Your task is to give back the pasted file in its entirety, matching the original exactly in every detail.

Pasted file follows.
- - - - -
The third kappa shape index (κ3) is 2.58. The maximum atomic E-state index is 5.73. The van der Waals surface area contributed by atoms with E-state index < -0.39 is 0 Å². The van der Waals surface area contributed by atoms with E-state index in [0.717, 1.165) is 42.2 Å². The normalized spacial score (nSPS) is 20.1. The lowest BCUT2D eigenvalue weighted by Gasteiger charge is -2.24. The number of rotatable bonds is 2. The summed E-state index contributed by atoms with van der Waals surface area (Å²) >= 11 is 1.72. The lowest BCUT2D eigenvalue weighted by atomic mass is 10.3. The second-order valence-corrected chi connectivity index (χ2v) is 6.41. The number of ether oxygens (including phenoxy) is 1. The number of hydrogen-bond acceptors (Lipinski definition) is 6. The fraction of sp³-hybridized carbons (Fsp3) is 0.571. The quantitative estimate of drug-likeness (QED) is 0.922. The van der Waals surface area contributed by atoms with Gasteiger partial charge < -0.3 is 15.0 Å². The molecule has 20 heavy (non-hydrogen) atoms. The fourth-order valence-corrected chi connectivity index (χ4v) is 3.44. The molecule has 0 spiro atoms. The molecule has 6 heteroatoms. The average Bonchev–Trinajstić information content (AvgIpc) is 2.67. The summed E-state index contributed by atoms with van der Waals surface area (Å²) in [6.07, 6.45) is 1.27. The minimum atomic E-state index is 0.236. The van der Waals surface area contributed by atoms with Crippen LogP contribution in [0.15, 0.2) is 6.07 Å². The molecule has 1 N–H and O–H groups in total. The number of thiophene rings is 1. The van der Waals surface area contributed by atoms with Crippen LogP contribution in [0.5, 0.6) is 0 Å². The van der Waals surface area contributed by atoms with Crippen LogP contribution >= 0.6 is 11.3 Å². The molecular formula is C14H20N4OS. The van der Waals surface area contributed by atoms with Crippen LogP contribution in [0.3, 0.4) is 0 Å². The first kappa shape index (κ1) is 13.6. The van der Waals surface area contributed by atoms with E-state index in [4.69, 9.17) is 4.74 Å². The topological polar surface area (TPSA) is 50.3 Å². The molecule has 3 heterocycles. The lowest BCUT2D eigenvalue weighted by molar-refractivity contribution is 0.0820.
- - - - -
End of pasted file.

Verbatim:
The third kappa shape index (κ3) is 2.58. The maximum atomic E-state index is 5.73. The van der Waals surface area contributed by atoms with E-state index < -0.39 is 0 Å². The van der Waals surface area contributed by atoms with E-state index in [0.717, 1.165) is 42.2 Å². The normalized spacial score (nSPS) is 20.1. The lowest BCUT2D eigenvalue weighted by Gasteiger charge is -2.24. The number of rotatable bonds is 2. The summed E-state index contributed by atoms with van der Waals surface area (Å²) >= 11 is 1.72. The lowest BCUT2D eigenvalue weighted by atomic mass is 10.3. The second-order valence-corrected chi connectivity index (χ2v) is 6.41. The number of ether oxygens (including phenoxy) is 1. The number of hydrogen-bond acceptors (Lipinski definition) is 6. The fraction of sp³-hybridized carbons (Fsp3) is 0.571. The quantitative estimate of drug-likeness (QED) is 0.922. The van der Waals surface area contributed by atoms with Gasteiger partial charge < -0.3 is 15.0 Å². The molecule has 20 heavy (non-hydrogen) atoms. The fourth-order valence-corrected chi connectivity index (χ4v) is 3.44. The molecule has 0 spiro atoms. The molecule has 6 heteroatoms. The average Bonchev–Trinajstić information content (AvgIpc) is 2.67. The summed E-state index contributed by atoms with van der Waals surface area (Å²) in [6.07, 6.45) is 1.27. The minimum atomic E-state index is 0.236. The van der Waals surface area contributed by atoms with Crippen LogP contribution in [0.15, 0.2) is 6.07 Å². The molecule has 1 N–H and O–H groups in total. The number of thiophene rings is 1. The van der Waals surface area contributed by atoms with Crippen LogP contribution in [0.5, 0.6) is 0 Å². The van der Waals surface area contributed by atoms with Crippen LogP contribution >= 0.6 is 11.3 Å². The molecular formula is C14H20N4OS. The van der Waals surface area contributed by atoms with Crippen LogP contribution in [0.3, 0.4) is 0 Å². The first kappa shape index (κ1) is 13.6. The van der Waals surface area contributed by atoms with E-state index in [4.69, 9.17) is 4.74 Å². The topological polar surface area (TPSA) is 50.3 Å². The molecule has 3 heterocycles. The lowest BCUT2D eigenvalue weighted by molar-refractivity contribution is 0.0820.